The owners of Maximum Security issued a statement Aug. 12 stating the decision by race organizers to withhold their colt's first-place purse money from the $20 million Saudi Cup was both unfair and unprecedented in the annals of international racing.
The letter attributed to Gary West and Coolmore comes two days after the Jockey Club of Saudi Arabia announced it would award the prize money to the connections of horses placed second through 10th in the Feb. 29 Saudi Cup at King Abdulaziz Racetrack in Riyadh, but continue to withhold the first-place money from Maximum Security pending the results of its investigation.
A total of $10 million is being withheld from the connections of Maximum Security in the aftermath of a federal indictment in March, charging the 4-year-old's trainer at the time, Jason Servis, with allegations of administering illegal substances to the horses under his care, including Maximum Security, a homebred for the Wests by New Year's Day.
The JCSA said it cannot reach a fair and reasonable decision on the outcome of the race without relevant evidence that has been gathered by federal authorities in the United States in a sealed indictment.
The letter contends that the indictment of Servis was limited to his conduct from February through October 2019 and that Maximum Security has never tested positive for an illegal or prohibited substance during his career.
"For the purpose of analyzing the fairness of this decision by the Jockey Club of Saudi Arabia, let's assume that any horse tested positive for cocaine, cobra venom, frog juice, and 10 other PED's in previous races," the letter said. "Prior positive test results would not disqualify that horse from running in the Saudi Cup or any other race. And, if the horse won and tested negative by testing labs chosen by the racing authorities, that horse would be officially declared the winner of the race. That is the way things work everywhere in the world with Saudi Arabia Jockey Club being the only known exception."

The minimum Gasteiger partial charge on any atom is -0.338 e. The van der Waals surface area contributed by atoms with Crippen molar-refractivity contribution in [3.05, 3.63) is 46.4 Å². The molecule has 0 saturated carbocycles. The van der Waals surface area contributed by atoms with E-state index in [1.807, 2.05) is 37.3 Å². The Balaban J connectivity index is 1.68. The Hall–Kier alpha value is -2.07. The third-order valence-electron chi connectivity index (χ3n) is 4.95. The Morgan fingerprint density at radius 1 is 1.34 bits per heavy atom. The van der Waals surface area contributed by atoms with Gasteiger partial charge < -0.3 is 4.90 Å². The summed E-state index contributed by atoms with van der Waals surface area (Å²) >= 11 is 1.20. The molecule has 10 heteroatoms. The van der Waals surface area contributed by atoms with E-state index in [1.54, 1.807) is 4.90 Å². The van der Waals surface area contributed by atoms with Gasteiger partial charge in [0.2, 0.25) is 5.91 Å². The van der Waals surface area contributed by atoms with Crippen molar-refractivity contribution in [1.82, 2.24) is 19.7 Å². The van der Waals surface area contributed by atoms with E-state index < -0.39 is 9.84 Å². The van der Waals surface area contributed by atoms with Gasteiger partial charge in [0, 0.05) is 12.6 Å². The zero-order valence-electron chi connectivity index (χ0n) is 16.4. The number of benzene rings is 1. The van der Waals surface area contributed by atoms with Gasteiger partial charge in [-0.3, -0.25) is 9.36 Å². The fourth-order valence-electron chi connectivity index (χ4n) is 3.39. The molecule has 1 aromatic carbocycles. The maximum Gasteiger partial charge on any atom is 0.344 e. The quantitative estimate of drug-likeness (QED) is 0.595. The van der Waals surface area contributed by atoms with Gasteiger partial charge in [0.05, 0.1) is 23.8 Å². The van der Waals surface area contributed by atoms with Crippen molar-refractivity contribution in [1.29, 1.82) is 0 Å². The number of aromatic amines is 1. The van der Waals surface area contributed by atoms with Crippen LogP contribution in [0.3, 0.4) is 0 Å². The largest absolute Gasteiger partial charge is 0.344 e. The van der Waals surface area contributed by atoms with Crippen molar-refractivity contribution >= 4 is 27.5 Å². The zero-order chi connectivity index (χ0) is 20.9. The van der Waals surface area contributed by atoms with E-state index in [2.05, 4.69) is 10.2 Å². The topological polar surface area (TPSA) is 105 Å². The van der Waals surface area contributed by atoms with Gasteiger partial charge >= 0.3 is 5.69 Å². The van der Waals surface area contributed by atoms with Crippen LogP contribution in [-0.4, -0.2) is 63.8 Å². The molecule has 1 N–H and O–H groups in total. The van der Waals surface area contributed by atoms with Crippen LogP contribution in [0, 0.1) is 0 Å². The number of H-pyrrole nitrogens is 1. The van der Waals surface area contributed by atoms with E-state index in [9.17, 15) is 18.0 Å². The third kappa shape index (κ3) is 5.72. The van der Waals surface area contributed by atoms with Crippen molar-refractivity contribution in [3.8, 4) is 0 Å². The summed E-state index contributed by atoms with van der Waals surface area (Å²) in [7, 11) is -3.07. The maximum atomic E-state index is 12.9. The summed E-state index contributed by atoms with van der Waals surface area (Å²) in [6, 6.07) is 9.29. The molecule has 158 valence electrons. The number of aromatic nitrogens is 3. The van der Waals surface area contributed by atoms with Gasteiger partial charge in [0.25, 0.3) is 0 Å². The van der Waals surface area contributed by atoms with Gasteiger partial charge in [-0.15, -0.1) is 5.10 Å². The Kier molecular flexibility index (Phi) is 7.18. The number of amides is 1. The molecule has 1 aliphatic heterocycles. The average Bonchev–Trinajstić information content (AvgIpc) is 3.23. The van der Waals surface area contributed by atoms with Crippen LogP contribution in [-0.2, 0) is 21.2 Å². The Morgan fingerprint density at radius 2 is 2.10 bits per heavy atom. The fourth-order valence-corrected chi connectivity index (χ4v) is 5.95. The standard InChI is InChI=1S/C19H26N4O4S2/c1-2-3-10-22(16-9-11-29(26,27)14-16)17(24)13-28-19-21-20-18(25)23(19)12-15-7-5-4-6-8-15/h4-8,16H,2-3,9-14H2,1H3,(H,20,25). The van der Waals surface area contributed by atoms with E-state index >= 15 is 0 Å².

The letter also says that Maximum Security was tested before he left the U.S., when he arrived in Saudi Arabia and following his now disputed victory over runner-up Midnight Bisou in the Saudi Cup, adding, "If any of those tests would have been positive, Maximum Security would have been disqualified long ago."
"We understood, once the Servis indictment was announced, that the original test results, which were extensive, including blood, urine, and DNA hair testing, needed to be re-examined post-race by the top drug-testing laboratories in the world," the letter said. "Thereafter, we received two requests from the Saudis for bank wiring instructions, leading us to believe that all test results had been negative (as we believe they were) and funds would be forthcoming. Instead of receiving the purse monies, we received a letter dated April 29 from a 'Private Investigator' who had been hired by the JCSA to conduct an 'investigation' of Maximum Security's entitlement to the purse. If this race is decided by a 'Private Investigator,' it will be the first time in the history of horse racing that a 'Private Investigator' will decide the outcome of a horse race. Winning horses are always decided on the racetrack and backed up by post-race testing. If a horse wins the race to the satisfaction of the stewards and passes post-race testing, it is universally accepted that the horse is the winner of the race, with the possible exception of the SAJC."
The JCSA has said in the past that there has been a delay in receiving results of post-race testing due to the COVD-19 pandemic.
The letter called on the JCSA for more transparency in the process,
"We have cooperated and intend to continue to cooperate with the 'investigation,' but we call on H.R.H. Prince Bandar and the representatives of the Saudi Cup to make this process transparent and swift to the international racing community," the letter said. "Transparency serves the integrity of racing and the reputations of the Saudi Cup and Maximum Security, both of which have been badly tarnished by these unheard of delays and bizarre circumstances. The entire process has been unfair and the international racing community deserved to know the outcome months ago. If the SAJC wants to compete on the big stage of international racing, they need to let everyone know what they are investigating and what their plan is. If there was a bad test, that was known long ago and the results should be made (publicly) available immediately. If Maximum Security tested positive for any illegal substance he should be disqualified. Shrouding this investigation in a cloak of secrecy is not how to gain the respect of and faith in the international racing community."
In his first race since the Saudi Cup, Maximum Security won the July 25 San Diego Handicap (G2) at Del Mar for new trainer Bob Baffert.